(a) Multiple regression showed that, when adjusting for age, age2, scanner, sex and genetic ancestry, parental education was significantly associated (P < 0.05, FDR corrected) with children's total cortical surface area in a number of regions. (b) The association between parent education and cortical surface area was mapped to visualize regional specificity. Left hemisphere regions where this association was significant included the left superior, middle, and inferior temporal gyri, inferior frontal gyrus, orbito-frontal gyrus, and the precuneus. Right hemisphere regions included the middle temporal gyrus, inferior temporal gyrus, supramarginal gryus, middle frontal gyrus and superior frontal gyrus. Bilateral regions included the fusiform gyrus, temporal pole, insula, superior frontal gyrus, medial frontal gyrus, the cingulate cortex, inferior parietal cortex, lateral occipital cortex and postcentral gyrus.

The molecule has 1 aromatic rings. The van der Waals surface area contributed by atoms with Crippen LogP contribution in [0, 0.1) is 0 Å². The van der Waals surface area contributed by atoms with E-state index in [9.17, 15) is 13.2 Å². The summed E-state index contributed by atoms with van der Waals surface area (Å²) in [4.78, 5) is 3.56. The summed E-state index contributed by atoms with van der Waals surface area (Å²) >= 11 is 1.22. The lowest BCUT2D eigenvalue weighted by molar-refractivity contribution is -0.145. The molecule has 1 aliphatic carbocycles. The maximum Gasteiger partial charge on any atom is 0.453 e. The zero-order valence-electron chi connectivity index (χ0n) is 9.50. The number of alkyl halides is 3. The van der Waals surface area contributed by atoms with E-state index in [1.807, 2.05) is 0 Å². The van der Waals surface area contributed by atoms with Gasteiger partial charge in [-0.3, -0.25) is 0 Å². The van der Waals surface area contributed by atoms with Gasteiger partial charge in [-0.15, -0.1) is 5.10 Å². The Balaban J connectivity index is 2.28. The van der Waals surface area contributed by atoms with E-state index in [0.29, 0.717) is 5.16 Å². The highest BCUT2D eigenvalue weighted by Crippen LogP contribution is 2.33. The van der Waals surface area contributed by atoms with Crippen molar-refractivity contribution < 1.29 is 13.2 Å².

2. Family income is logarithmically related to cortical surface area (N = 1,099).
    Figure 2: Family income is logarithmically related to cortical surface area (N = 1,099).